I'm using a SN74LVC245A (datasheet) to shift 5V TTL down to 3.3V so I can read the signals with a Raspberry Pi.

However I am getting really weird results (a 60Hz input signal is picked up by the Pi at anything between 110Hz and 320Hz) and I'm really confused about how to read the datasheet to figure out whether I need pullup or pulldown resistors.

The datasheet says on page 4 the "high-level output current" is -24mA, and the "low-level output current" is 24mA. So to me this means that when the device is outputting a high signal, it is able to sink 24mA of current (since outputting a negative amount of current suggests the current is going into the device instead.) But then if you're outputting a positive voltage, isn't that sourcing current? Why is the figure listed as a negative value?

Is anyone able to explain what these figures actually mean? When I disconnect the 74LVC245 output from my GPIO pin, I still get weird signals from the floating input pin so I am assuming this means the 74LVC245 output is also floating in one state, but I don't know in which state it is (i.e. is it left floating on a high output signal or a low one?) It doesn't really make sense to be floating on a high output signal since it's a level converter and the whole point is to maintain the correct 'high' voltage, so do I need pulldown resistors to handle the low output? If so, why does the datasheet seem to suggest the chip can both source and sink current? (In my mind, source current means the device can output a current with a positive voltage, while sinking current means the device takes in anything and connects it to GND, so perhaps that is where I am going wrong.)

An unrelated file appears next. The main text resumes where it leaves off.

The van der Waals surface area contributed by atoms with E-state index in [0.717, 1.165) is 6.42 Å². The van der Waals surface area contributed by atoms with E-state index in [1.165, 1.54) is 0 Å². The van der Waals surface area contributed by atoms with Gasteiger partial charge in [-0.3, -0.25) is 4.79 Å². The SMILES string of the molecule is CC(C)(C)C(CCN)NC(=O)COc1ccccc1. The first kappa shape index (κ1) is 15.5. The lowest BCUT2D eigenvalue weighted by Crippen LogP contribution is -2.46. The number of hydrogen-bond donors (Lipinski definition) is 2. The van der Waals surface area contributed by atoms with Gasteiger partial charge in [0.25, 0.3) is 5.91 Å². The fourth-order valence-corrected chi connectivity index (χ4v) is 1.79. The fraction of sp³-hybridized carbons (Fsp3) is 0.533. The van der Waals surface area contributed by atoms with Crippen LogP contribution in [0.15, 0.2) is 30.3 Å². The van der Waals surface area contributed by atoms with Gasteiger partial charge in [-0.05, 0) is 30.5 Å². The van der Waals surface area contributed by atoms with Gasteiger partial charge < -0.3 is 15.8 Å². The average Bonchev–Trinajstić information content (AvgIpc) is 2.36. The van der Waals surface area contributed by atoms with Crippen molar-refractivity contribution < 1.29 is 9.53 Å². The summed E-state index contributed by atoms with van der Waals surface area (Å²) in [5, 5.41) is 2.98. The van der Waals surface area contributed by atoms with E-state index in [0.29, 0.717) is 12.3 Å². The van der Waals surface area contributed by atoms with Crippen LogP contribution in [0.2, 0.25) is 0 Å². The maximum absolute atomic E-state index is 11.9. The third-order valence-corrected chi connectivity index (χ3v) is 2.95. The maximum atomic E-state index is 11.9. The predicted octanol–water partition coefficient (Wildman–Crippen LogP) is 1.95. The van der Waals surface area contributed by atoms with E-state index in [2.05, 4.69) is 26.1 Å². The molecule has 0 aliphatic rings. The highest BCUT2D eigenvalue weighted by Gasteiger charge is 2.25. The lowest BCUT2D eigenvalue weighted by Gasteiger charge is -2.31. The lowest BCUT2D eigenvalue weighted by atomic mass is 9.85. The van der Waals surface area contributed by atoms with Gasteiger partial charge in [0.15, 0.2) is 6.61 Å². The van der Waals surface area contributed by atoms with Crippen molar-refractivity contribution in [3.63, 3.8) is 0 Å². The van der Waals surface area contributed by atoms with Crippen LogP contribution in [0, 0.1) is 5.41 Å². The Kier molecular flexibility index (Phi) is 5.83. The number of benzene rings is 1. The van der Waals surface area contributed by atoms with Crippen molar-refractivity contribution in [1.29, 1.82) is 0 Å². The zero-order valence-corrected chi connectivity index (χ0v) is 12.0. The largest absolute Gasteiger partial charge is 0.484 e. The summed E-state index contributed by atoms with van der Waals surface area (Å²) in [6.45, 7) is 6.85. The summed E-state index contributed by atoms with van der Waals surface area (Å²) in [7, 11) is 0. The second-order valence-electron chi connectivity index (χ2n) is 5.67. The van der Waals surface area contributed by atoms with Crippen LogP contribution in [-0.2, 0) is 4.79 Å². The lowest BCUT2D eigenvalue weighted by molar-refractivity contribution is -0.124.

Anyway I'm quite confused so any clarification would be much appreciated!

  • \$\begingroup\$ I didn't think you'd need pull-ups but do you have OE set low and the DIR pin set for the correct direction? \$\endgroup\$
    – PeterJ
    Mar 23, 2014 at 1:53
  • \$\begingroup\$ @PeterJ: Yes, OE is low and DIR is set. An oscilloscope hooked up to various inputs and outputs shows 0/5V on the input pins and 0/3.3V on the output pins which seems to suggest everything is fine, but there is some noise (~1V) in the output signal which is why I started wondering whether that means the pin is left floating. \$\endgroup\$
    – Malvineous
    Mar 23, 2014 at 2:36
  • \$\begingroup\$ Your ~1 volt noise makes me think you have a grounding problem. The ground of the 5 volt input signal, the ground pin of the '245, and Pi ground must all be connected together, and the '245 Vcc should be connected to the Pi's 3.3 volt pin. \$\endgroup\$ Sep 6, 2014 at 22:04

2 Answers 2


"Output current" should be read as "current into the output pin". As such, negative values indicate that the pin is sourcing current, and positive values mean that it is sinking current.

The floating issue can be remedied by using a device with bus hold such as the SN74LVCH245A. The bus hold feature holds the input pin at the previous detected logic level, and since the inputs and outputs are connected internally in the '245(A), this will hold the output as well regardless of the state of nOE and DIR.


All currents are defined with respect to conventional current flow into the respective terminal of the integrated circuit. This means that any current that flows out of the respective terminal is considered to be a negative quantity.


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